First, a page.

Triệu Đà

Zhao Tuo

Triệu Đà
King of Nanyue (Nam Việt)

A statue of Zhào Tuō
King of Nanyue
Reign 203 BC-137 BC
Successor Zhao Mo (Triệu Mạt)
Posthumous name
Emperor Wu 武帝
Chinese: 開天體道聖武神哲皇帝
Vietnamese: Khai Thiên Thể Đạo Thánh Vũ Thần Triết Hoàng Đế
House Zhao Dynasty
Born ca. 240 BC
Died 137 BC (aged 103)
Burial Guangzhou

Zhao Tuo (Chinese: ; Mandarin Pinyin: Zhào Tuó; Jyutping: Jiu⁶ Tō⁴, Vietnamese: Triệu Đà), was the founder of the kingdom of Nanyue. Tuo was a Chinese military commander who gained independence upon the collapse of the Qin Dynasty. Nanyue included northern Vietnam and parts of southern China. His capital was in Panyu, modern Guangzhou, China. His ruling circle included both ethnic Chinese and native Baiyue, and he encouraged intermarriage and assimilation.[1] In Vietnamese, he is referred to as Triệu Đà, and the dynasty he founded is called the Triệu Dynasty (Chinese: 赵朝). In traditional Vietnamese history, he was considered the emperor of Vietnam. However, modern Vietnamese historians regarded him as a foreign invader who invaded Vietnam in 207 BC.[2]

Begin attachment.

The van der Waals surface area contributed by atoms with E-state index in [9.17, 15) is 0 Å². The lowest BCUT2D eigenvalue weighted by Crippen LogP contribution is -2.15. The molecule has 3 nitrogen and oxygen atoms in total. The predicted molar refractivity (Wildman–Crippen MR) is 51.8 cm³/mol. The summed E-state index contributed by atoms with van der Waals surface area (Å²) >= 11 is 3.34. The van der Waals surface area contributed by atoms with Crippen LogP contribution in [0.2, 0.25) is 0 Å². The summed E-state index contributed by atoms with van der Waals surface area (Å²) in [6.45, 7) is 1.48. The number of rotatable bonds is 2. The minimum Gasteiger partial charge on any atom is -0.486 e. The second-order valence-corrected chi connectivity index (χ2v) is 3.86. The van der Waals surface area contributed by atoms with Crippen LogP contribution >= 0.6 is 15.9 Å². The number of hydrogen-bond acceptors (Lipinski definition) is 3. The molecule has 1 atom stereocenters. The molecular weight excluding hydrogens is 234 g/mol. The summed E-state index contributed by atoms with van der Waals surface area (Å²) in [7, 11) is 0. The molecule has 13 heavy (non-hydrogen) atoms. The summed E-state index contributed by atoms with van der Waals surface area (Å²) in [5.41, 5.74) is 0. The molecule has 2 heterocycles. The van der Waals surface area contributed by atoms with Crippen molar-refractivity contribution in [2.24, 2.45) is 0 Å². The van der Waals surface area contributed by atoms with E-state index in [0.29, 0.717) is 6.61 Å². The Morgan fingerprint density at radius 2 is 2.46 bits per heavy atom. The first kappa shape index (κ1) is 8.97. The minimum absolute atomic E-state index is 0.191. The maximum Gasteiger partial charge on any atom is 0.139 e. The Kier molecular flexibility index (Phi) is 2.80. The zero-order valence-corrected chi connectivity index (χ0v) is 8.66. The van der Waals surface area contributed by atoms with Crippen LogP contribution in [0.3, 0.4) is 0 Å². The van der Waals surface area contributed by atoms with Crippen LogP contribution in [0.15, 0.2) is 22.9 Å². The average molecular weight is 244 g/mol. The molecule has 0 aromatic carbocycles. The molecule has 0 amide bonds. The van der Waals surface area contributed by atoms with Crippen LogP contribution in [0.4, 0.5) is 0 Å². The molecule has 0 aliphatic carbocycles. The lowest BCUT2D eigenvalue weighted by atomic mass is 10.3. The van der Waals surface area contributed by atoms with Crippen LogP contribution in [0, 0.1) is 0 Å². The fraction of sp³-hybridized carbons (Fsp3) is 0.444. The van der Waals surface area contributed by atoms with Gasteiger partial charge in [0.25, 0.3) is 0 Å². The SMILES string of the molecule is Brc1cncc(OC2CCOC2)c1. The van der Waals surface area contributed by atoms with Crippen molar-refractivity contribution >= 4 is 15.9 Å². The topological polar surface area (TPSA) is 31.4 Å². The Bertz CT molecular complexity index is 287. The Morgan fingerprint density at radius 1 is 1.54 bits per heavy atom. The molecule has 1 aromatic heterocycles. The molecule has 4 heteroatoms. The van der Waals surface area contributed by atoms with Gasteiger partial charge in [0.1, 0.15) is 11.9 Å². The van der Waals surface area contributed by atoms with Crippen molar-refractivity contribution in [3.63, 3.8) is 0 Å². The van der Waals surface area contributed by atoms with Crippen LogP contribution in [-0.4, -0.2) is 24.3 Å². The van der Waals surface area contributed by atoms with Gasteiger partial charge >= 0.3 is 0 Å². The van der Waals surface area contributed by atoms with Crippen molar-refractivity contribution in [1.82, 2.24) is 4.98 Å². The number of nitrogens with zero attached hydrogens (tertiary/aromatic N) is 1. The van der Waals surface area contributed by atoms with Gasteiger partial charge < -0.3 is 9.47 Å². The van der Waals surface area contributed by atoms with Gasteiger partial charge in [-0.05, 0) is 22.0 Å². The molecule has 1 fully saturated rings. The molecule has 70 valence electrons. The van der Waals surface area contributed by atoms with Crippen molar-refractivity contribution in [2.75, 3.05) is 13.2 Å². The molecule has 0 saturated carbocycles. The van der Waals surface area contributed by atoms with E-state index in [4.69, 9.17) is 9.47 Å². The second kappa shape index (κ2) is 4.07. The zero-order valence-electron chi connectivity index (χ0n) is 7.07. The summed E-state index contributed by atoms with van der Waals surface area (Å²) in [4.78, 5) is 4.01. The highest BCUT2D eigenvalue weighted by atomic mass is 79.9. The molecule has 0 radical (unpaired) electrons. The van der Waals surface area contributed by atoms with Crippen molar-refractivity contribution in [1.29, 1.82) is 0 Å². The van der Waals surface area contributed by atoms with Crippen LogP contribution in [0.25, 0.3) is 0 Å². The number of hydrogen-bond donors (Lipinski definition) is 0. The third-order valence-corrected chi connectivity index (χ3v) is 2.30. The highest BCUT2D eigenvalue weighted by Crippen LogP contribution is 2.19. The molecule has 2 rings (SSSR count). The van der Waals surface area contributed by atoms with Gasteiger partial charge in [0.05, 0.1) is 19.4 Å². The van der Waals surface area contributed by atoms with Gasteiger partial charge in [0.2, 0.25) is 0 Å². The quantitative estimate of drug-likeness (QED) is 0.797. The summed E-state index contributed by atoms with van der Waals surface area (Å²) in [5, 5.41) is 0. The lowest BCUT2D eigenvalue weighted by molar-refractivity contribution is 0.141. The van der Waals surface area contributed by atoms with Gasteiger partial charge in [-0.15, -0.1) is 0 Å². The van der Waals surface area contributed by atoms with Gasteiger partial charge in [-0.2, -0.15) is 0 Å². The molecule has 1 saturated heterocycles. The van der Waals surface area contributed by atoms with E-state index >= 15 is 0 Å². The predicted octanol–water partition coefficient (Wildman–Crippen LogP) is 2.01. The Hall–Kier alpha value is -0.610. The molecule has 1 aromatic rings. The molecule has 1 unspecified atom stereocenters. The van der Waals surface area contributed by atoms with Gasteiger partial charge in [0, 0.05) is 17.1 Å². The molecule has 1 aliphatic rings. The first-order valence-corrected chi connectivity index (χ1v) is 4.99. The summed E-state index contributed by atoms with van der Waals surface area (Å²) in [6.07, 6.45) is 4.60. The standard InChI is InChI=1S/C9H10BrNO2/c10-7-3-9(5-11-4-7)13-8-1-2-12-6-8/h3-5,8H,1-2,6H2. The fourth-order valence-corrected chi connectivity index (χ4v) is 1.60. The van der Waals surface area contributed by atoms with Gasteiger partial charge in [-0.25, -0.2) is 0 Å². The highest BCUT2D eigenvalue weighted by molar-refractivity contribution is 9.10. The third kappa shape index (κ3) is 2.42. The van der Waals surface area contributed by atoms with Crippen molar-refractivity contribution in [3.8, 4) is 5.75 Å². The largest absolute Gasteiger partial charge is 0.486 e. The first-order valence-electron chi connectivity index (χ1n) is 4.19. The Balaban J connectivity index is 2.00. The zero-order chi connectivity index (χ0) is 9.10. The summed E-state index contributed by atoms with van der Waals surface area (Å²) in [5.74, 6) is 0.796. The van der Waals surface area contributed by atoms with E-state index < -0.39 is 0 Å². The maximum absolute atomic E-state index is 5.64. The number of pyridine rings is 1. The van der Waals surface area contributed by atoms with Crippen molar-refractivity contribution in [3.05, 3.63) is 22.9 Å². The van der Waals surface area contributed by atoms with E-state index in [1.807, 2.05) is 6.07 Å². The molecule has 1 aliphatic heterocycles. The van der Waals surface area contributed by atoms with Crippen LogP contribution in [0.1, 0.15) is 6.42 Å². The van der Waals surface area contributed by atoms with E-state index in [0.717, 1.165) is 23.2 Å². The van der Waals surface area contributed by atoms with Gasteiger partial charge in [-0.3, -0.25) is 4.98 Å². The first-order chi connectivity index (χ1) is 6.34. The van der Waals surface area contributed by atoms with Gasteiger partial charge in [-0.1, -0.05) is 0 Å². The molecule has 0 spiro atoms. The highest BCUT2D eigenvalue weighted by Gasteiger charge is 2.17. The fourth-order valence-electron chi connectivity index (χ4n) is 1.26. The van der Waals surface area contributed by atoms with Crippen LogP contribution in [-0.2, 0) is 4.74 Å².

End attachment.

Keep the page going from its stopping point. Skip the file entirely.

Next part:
Life

Early life

Zhao was born around 240 BC in Zhending, which is in the modern province of Hebei in northern China. At that time, the region was part of the state of Zhao. The state of Zhao was defeated and absorbed by the state of Qin () in 222 BC, whereupon Zhao Tuo became a citizen of the state of Qin. He later served in a Qin expeditionary force that moved to the south. In 206 BC, Zhao Tuo defeated the Au Lac kingdom of An Dương Vương and merged it with Guangdong and Guangxi under his command during the time of Qin.

Creation of Nanyue

At the end of the Qin Dynasty, Zhao took control of a region comprising modern-day Guangdong and Guangxi. Zhao Tuo built up his power and took over the territory, partially through alliances with native Yue nobility and chieftains. The Qin Governor of Canton advisted Zhao to found his own independent Kingdom, since the area was remote and there were many Chinese settlers in the area.[3] He then declared himself the King of Nanyue ("Southern Yue"). His capital was at Panyu (Chinese: ; Jyutping: Pun¹yü⁴), on the site of modern Guangzhou.